Millions of online shoppers with a PayPal account face being charged an ‘inactivity fee’ if they do not use or access their account for over a year.
From 16 December, consumers with PayPal who have not used or logged into their bank account-linked account for at least 12 months will be subject to a £12 a year inactivity fee, or – if it is lower – the entirety of their PayPal balance.
The US-based company said PayPal customers with an empty account – a balance of zero – will not be charged any fee, even if the account is still linked up to a bank account.
New fee: Millions of shoppers with a PayPal account will soon start to be charged an ‘inactivity fee’ if they do not use or access their account for over a year
Someone with, for example, a balance of £10 in their PayPal account and not used it for over a year, after 16 December will be charged a fee of £10 for that year.
But, if the customer has a balance of £12 or more in the account, they will be charged £12 if the inactivity applies. Someone with a balance of zero will not be charged at all.
PayPal, which is being replaced by eBay as its main payment partner later this year, defines an ‘inactive’ account as one where the user has not sent, received, taken out money or logged into their account.
In the new terms and conditions, it appears that it will not apply to PayPal account holders in Ireland or to ‘personal accounts registered in Hungary’.
PayPal will be contacting affected customers ahead of the change in December. The company will also be warning affected customers with inactive accounts about the fee two months, a month and then seven days before they are charged.
Anyone wishing to sidestep the fee can also simply opt to close their PayPal account before the December deadline. Customers can also just log into their account, with or without completing any transaction, before 16 December to ensure their account stays in the active category.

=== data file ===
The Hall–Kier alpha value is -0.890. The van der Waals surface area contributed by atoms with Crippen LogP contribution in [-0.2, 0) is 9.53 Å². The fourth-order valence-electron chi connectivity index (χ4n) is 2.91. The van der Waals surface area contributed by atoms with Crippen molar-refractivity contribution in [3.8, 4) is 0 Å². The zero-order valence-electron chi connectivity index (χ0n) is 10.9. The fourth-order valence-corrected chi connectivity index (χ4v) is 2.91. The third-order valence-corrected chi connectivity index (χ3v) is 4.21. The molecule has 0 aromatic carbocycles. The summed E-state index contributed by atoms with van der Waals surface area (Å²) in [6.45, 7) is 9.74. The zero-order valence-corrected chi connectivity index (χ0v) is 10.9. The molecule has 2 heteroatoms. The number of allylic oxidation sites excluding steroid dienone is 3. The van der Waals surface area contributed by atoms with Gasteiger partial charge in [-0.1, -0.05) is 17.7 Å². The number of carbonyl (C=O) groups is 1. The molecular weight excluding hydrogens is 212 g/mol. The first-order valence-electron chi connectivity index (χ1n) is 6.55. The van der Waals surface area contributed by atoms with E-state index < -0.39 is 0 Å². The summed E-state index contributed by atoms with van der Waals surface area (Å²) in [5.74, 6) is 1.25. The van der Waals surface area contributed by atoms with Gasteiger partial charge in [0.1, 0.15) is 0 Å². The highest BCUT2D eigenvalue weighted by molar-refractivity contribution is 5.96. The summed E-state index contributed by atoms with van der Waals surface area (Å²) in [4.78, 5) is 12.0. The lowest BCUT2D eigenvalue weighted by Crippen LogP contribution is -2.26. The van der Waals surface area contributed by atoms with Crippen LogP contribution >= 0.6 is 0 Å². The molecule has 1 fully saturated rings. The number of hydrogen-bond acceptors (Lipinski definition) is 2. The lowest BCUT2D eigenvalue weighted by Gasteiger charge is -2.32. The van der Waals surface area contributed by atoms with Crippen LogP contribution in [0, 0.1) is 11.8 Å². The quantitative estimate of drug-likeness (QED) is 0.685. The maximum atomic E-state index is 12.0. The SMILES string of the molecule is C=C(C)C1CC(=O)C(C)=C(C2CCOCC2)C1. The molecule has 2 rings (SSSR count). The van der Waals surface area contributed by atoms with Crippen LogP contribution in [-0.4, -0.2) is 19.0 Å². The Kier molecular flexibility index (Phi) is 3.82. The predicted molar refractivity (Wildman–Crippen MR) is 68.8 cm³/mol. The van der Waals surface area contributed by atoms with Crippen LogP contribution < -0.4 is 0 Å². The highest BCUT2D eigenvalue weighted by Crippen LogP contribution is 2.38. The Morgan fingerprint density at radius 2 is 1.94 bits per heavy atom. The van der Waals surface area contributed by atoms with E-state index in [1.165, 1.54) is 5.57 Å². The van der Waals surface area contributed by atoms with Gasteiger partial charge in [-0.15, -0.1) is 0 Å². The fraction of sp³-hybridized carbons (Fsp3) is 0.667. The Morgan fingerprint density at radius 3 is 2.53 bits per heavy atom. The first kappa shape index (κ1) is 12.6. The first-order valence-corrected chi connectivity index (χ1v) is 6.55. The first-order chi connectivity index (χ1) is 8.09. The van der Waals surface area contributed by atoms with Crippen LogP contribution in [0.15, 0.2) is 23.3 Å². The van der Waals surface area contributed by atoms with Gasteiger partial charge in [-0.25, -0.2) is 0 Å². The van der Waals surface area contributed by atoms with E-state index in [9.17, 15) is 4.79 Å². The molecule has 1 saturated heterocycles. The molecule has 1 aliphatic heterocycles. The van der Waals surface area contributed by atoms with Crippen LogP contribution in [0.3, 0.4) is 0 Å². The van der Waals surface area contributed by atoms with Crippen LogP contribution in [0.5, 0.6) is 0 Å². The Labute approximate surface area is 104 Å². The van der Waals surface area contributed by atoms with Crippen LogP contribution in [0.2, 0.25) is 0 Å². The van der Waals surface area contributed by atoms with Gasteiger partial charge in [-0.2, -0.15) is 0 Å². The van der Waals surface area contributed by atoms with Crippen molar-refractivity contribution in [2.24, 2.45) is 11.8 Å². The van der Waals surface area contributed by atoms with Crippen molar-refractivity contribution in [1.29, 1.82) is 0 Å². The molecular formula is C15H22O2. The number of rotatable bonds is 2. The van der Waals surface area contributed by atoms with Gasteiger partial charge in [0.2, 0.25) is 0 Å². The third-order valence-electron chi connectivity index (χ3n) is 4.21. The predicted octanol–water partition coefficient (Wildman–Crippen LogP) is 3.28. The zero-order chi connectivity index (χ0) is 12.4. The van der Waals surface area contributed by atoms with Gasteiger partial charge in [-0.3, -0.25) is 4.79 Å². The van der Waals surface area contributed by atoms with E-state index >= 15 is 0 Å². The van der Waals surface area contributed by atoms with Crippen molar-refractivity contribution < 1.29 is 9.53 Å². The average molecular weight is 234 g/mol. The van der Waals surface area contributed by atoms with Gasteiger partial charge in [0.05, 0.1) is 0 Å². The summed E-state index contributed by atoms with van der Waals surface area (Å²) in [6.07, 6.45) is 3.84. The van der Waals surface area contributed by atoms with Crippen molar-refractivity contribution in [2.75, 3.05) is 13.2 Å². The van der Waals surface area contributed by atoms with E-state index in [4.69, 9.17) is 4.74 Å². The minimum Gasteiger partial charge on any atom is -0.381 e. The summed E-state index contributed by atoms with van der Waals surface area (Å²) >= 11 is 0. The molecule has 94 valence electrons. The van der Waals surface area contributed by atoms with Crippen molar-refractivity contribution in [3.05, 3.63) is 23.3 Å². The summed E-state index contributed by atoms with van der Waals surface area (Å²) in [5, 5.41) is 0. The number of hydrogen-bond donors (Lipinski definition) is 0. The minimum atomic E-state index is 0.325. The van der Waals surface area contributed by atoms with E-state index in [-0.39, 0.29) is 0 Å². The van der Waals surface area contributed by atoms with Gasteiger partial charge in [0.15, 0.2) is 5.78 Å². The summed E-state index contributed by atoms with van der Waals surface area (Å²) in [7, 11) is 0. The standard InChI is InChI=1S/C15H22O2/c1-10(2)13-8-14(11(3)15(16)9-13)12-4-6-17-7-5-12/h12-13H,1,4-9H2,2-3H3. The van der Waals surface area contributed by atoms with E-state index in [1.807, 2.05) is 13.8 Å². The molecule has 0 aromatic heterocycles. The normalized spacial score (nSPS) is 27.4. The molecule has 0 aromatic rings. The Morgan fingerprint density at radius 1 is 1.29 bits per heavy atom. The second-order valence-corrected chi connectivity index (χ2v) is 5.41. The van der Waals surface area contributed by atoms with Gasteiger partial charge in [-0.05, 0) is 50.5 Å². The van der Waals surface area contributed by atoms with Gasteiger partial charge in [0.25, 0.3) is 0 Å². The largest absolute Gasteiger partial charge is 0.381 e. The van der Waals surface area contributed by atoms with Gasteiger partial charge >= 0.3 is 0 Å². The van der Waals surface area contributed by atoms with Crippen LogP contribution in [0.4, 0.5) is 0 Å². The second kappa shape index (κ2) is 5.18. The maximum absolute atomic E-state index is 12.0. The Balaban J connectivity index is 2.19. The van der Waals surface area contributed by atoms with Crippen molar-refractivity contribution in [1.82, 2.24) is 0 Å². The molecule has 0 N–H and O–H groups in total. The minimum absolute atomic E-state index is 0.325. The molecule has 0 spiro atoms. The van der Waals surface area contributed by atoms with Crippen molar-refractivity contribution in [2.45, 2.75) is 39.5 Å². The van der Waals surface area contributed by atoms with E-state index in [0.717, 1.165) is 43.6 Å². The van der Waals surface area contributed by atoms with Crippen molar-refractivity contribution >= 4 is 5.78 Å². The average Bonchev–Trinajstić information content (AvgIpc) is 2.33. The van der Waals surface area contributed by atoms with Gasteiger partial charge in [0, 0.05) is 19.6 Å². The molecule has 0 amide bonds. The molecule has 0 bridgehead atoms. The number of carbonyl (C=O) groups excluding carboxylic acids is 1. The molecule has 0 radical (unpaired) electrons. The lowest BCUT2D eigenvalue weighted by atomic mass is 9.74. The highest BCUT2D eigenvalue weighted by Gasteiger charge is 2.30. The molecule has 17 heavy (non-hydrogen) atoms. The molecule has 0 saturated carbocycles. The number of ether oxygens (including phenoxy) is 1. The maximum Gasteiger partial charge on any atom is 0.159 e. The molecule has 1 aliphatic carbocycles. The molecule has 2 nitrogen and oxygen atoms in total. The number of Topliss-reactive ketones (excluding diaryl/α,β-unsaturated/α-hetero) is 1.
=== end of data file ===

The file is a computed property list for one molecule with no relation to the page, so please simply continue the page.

But, anyone planning to do this long-term will need to remind themselves to do so every year in order to avoid the fee.
Remember this: The US-based company said it will not be closing inactive accounts
Alternatively, anyone with cash in their PayPal account could log in to their account and transfer the balance across to a different provider. This could be worth bearing in mind given the £12 inactivity fee will not be deducted from PayPal accounts with a balance of zero.
PayPal customers have been targeted by scammers persistently since it became a leading payments provider. And with change like this, scammers are bound to try and impersonate the company with phishing emails to get hold of customers’ cash.
Anyone receiving an email purporting to be from PayPal should make sure it is genuine and report anything that looks like a scam to the company and Action Fraud. In genuine emails, PayPal will never start the text with a generic ‘Dear Sir/Madam’. They will always use your full name.
Also watch out for sender email addresses which do not look genuine, suspicious looking links and poor spelling and grammar in emails. Make sure not to click on any links you think could do not look quite right.